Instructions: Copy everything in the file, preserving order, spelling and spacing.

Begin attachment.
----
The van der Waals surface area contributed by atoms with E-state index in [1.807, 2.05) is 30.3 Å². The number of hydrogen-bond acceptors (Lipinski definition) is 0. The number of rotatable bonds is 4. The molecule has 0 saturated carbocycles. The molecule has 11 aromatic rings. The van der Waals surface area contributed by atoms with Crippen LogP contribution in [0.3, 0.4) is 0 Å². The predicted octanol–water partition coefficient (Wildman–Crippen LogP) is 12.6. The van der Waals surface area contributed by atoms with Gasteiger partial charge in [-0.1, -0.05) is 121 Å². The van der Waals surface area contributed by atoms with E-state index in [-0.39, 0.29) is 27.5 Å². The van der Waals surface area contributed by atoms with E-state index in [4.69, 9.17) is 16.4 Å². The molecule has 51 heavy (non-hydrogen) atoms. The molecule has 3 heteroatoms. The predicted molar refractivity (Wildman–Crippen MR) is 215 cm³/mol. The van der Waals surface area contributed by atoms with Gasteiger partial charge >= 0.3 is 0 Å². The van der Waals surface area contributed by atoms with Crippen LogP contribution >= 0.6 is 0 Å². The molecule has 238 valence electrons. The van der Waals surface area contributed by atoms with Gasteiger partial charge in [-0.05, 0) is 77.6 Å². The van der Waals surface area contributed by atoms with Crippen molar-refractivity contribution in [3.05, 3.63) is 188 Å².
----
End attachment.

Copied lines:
The van der Waals surface area contributed by atoms with E-state index in [1.807, 2.05) is 30.3 Å². The number of hydrogen-bond acceptors (Lipinski definition) is 0. The number of rotatable bonds is 4. The molecule has 0 saturated carbocycles. The molecule has 11 aromatic rings. The van der Waals surface area contributed by atoms with Crippen LogP contribution in [0.3, 0.4) is 0 Å². The predicted octanol–water partition coefficient (Wildman–Crippen LogP) is 12.6. The van der Waals surface area contributed by atoms with Gasteiger partial charge in [-0.1, -0.05) is 121 Å². The van der Waals surface area contributed by atoms with E-state index in [-0.39, 0.29) is 27.5 Å². The van der Waals surface area contributed by atoms with E-state index in [4.69, 9.17) is 16.4 Å². The molecule has 51 heavy (non-hydrogen) atoms. The molecule has 3 heteroatoms. The predicted molar refractivity (Wildman–Crippen MR) is 215 cm³/mol. The van der Waals surface area contributed by atoms with Gasteiger partial charge >= 0.3 is 0 Å². The van der Waals surface area contributed by atoms with Crippen LogP contribution >= 0.6 is 0 Å². The molecule has 238 valence electrons. The van der Waals surface area contributed by atoms with Gasteiger partial charge in [-0.05, 0) is 77.6 Å². The van der Waals surface area contributed by atoms with Crippen molar-refractivity contribution in [3.05, 3.63) is 188 Å².